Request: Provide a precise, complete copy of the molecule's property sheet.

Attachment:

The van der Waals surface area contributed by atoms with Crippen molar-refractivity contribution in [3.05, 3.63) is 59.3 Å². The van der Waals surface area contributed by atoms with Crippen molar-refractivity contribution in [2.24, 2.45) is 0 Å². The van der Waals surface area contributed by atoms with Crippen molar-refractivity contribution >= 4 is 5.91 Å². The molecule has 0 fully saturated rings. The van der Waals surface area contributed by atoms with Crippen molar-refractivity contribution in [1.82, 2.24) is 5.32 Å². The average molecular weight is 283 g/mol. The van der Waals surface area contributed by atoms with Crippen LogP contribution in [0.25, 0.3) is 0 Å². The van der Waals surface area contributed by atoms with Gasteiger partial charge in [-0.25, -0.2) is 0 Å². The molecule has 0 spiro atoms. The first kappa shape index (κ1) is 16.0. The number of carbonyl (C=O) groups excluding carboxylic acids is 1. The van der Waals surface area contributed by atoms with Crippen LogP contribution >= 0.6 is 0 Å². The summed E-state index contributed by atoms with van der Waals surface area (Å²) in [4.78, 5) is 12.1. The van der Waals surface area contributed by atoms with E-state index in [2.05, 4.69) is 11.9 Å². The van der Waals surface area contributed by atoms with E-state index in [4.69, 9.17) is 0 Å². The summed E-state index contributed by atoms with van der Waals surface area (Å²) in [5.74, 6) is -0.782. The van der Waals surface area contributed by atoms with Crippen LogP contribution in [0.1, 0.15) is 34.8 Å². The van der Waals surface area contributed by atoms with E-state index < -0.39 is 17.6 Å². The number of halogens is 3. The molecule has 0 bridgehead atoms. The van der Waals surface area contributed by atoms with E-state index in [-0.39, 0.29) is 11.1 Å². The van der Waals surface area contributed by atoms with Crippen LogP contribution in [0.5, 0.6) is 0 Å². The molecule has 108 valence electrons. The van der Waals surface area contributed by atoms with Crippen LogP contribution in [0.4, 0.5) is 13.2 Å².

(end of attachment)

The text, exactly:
The van der Waals surface area contributed by atoms with Crippen molar-refractivity contribution in [3.05, 3.63) is 59.3 Å². The van der Waals surface area contributed by atoms with Crippen molar-refractivity contribution in [2.24, 2.45) is 0 Å². The van der Waals surface area contributed by atoms with Crippen molar-refractivity contribution >= 4 is 5.91 Å². The molecule has 0 fully saturated rings. The van der Waals surface area contributed by atoms with Crippen molar-refractivity contribution in [1.82, 2.24) is 5.32 Å². The average molecular weight is 283 g/mol. The van der Waals surface area contributed by atoms with Crippen LogP contribution in [0.25, 0.3) is 0 Å². The van der Waals surface area contributed by atoms with Gasteiger partial charge in [-0.25, -0.2) is 0 Å². The molecule has 0 spiro atoms. The first kappa shape index (κ1) is 16.0. The number of carbonyl (C=O) groups excluding carboxylic acids is 1. The van der Waals surface area contributed by atoms with Crippen LogP contribution >= 0.6 is 0 Å². The summed E-state index contributed by atoms with van der Waals surface area (Å²) in [4.78, 5) is 12.1. The van der Waals surface area contributed by atoms with E-state index in [2.05, 4.69) is 11.9 Å². The van der Waals surface area contributed by atoms with E-state index in [4.69, 9.17) is 0 Å². The summed E-state index contributed by atoms with van der Waals surface area (Å²) in [5.74, 6) is -0.782. The van der Waals surface area contributed by atoms with Crippen LogP contribution in [0.1, 0.15) is 34.8 Å². The van der Waals surface area contributed by atoms with E-state index < -0.39 is 17.6 Å². The number of halogens is 3. The molecule has 0 bridgehead atoms. The van der Waals surface area contributed by atoms with E-state index in [-0.39, 0.29) is 11.1 Å². The van der Waals surface area contributed by atoms with Crippen LogP contribution in [0.5, 0.6) is 0 Å². The molecule has 108 valence electrons. The van der Waals surface area contributed by atoms with Crippen LogP contribution in [0.4, 0.5) is 13.2 Å².